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  Dysmenorrhea
Treatment

Most women suffering from primary dysmenorrhea can obtain pain relief from nonsteroidal anti-inflammatory drugs (NSAIDs). These drugs inhibit the production of prostaglandins, hormone-like substances which stimulate contraction of the uterine muscles during the menstrual cycle and cause menstrual pain.

Other drugs used for the treatment of primary dysmenorrhea are oral contraceptive medications. They inhibit ovulation, reduce menstrual flow and the degree of uterine muscle contraction. They must be taken daily and are recommended for women suffering from severe forms of dysmenorrhea or who want to use pharmaceutical methods of birth control.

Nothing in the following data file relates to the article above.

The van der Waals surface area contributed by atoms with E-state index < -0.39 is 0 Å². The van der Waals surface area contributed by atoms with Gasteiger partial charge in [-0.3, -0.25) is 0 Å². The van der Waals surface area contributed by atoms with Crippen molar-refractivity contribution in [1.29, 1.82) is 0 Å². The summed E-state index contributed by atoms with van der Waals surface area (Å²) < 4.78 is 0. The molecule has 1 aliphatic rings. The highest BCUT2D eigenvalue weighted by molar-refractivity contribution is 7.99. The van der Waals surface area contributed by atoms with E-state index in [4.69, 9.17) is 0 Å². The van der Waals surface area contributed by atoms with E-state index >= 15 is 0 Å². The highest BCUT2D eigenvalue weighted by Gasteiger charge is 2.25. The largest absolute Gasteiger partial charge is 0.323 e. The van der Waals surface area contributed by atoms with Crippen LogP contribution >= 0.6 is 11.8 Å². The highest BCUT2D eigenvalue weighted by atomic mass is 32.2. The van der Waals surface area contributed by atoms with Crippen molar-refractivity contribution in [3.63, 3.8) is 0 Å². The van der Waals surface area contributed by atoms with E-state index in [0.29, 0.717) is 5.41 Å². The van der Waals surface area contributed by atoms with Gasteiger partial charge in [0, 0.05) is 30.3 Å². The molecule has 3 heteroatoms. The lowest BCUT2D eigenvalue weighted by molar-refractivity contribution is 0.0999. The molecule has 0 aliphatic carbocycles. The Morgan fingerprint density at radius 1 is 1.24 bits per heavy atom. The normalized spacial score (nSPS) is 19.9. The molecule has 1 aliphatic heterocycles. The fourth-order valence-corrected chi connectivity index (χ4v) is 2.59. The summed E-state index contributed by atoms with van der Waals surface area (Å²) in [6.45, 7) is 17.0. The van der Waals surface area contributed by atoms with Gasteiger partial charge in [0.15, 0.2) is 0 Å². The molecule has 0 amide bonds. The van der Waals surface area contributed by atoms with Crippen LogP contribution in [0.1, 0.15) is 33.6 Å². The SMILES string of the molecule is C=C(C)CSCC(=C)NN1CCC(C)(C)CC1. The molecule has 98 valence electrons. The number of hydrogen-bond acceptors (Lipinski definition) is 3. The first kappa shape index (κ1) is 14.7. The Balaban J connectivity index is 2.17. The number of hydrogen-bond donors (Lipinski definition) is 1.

In addition, there are nondrug therapies that can relieve menstrual pain. The most common ones are acupuncture and transcutaneous electrical nerve stimulation (TENS).
An array of preparations that can be used to treat menstrual pain include vitamin B1 and magnesium supplements, along with herbal infusions (chamomile, mint, raspberry and blueberry) for the relief of symptoms. All help relax muscles and reduce nervous tension. In some cases, menstrual pain can be relieved with warming applications (like a hot water bottle or heating pad) placed on the abdomen.

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